Sail Free: How To Escape Android’s Pirate Trap


Disclaimer: We here at The Powerbase don’t support piracy of any type, there’s no reason you can’t spend 99 cents on an Android app.

The Pirate Trap

Anyone who has ever “sideloaded” a paid Android application has probably run into this miserable little quirk in Google’s Android ecosystem: once the Play Store (Market) has seen that you have a paid application installed, it marks it as purchased under your applications. But even though the Play Store says you’ve purchased the application, you won’t be able to download the application or get any updates for it. The old Market used to give an error of “You haven’t purchased this application”, while the Play Store gives a more generic (and less accusatory) message of not being able to download the application.

Android pirates are well accustomed to this, and for them it’s not a problem as they will simply continue sideloading the application as updates are leaked out. But what if you’ve accidentally fallen into this application purgatory? How can you break out of Android’s Pirate Trap?

Sideload Snare

For me, I became stuck in this trap when an Android developer friend of mine gave me an early version of her application to test. We went back and forth a few times with updated versions and bug reports, and eventually the application got to the point where I wanted to give it a review. But when I tried to go into the Market, I was told I couldn’t leave a review for the application. Every time I tried to submit the review, I got a generic error message that I didn’t understand. So I went onto the web version of the Market and left my review there, and didn’t give the issue much more thought.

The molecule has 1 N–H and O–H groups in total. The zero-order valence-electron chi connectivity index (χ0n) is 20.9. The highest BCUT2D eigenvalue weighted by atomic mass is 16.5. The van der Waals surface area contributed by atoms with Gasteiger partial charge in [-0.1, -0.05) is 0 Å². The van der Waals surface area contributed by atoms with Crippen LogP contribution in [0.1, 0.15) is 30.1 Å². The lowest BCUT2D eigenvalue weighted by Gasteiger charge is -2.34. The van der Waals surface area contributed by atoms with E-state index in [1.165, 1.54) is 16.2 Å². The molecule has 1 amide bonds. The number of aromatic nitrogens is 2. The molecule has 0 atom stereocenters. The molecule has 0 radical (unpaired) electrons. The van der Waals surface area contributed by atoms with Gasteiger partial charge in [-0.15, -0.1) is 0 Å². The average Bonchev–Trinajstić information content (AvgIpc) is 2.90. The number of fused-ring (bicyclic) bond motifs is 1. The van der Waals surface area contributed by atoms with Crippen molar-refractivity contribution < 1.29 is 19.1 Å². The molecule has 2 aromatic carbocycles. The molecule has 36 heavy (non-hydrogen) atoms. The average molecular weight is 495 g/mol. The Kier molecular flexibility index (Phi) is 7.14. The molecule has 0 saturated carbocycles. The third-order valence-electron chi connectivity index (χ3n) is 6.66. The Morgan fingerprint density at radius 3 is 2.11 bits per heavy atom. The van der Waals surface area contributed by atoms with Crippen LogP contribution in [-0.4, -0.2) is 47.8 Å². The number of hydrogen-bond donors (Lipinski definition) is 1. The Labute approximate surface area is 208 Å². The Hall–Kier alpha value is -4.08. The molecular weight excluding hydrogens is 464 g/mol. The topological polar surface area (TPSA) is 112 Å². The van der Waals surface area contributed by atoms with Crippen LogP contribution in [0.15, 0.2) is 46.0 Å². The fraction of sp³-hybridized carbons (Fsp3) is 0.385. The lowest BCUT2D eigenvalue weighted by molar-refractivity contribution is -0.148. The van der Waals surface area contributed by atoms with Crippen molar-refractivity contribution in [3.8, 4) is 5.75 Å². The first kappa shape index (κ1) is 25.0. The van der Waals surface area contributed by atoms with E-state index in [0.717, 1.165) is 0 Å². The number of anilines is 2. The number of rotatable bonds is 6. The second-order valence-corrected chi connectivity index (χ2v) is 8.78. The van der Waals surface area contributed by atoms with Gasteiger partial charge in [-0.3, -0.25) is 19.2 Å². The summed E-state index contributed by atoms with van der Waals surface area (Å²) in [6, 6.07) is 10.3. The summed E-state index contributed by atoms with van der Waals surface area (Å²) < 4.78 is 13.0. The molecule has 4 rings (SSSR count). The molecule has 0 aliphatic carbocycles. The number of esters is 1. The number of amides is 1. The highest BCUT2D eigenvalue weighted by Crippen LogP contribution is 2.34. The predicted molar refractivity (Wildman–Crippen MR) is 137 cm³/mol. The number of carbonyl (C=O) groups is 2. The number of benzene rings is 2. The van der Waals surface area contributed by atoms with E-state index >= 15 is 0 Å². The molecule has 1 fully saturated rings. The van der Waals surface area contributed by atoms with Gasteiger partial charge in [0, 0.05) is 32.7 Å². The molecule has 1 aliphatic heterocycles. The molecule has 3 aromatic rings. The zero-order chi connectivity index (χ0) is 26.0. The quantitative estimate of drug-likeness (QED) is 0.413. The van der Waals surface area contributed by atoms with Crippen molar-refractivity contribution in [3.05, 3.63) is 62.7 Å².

Fast forward to just last week. The application is nearing completion, and there is really no more legitimate need for testers. My friend continues to send me updates, which I sideload as before, but the reality is she’s only doing this because it’s too awkward for her to tell me to go buy the thing. This little dance starts to weigh on my conscience, and I decide it’s time I just buy the application.